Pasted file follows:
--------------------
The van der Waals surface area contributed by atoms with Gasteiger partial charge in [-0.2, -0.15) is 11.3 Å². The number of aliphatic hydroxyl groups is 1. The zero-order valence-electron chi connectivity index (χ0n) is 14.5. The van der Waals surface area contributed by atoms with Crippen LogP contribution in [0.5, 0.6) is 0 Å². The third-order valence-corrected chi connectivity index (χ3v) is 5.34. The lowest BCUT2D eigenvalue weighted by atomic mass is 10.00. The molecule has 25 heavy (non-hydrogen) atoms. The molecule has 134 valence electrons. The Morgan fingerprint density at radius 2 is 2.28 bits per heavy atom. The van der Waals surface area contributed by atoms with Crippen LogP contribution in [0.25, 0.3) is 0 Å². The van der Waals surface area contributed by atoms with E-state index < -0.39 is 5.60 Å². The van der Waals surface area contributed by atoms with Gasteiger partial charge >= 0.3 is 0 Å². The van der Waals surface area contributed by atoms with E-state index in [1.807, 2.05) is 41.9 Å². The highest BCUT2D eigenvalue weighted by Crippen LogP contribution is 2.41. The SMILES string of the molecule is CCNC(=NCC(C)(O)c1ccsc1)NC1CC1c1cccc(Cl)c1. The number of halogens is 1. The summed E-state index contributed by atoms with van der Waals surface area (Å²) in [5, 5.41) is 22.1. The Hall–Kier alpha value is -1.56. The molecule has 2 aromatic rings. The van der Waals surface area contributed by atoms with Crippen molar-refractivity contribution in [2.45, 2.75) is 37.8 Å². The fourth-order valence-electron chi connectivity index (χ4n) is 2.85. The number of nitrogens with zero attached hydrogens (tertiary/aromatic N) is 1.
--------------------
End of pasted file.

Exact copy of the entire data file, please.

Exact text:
The van der Waals surface area contributed by atoms with Gasteiger partial charge in [-0.2, -0.15) is 11.3 Å². The number of aliphatic hydroxyl groups is 1. The zero-order valence-electron chi connectivity index (χ0n) is 14.5. The van der Waals surface area contributed by atoms with Crippen LogP contribution in [0.5, 0.6) is 0 Å². The third-order valence-corrected chi connectivity index (χ3v) is 5.34. The lowest BCUT2D eigenvalue weighted by atomic mass is 10.00. The molecule has 25 heavy (non-hydrogen) atoms. The molecule has 134 valence electrons. The Morgan fingerprint density at radius 2 is 2.28 bits per heavy atom. The van der Waals surface area contributed by atoms with Crippen LogP contribution in [0.25, 0.3) is 0 Å². The van der Waals surface area contributed by atoms with E-state index < -0.39 is 5.60 Å². The van der Waals surface area contributed by atoms with Gasteiger partial charge >= 0.3 is 0 Å². The van der Waals surface area contributed by atoms with E-state index in [1.807, 2.05) is 41.9 Å². The highest BCUT2D eigenvalue weighted by Crippen LogP contribution is 2.41. The SMILES string of the molecule is CCNC(=NCC(C)(O)c1ccsc1)NC1CC1c1cccc(Cl)c1. The number of halogens is 1. The summed E-state index contributed by atoms with van der Waals surface area (Å²) in [5, 5.41) is 22.1. The Hall–Kier alpha value is -1.56. The molecule has 2 aromatic rings. The van der Waals surface area contributed by atoms with Crippen molar-refractivity contribution in [2.45, 2.75) is 37.8 Å². The fourth-order valence-electron chi connectivity index (χ4n) is 2.85. The number of nitrogens with zero attached hydrogens (tertiary/aromatic N) is 1.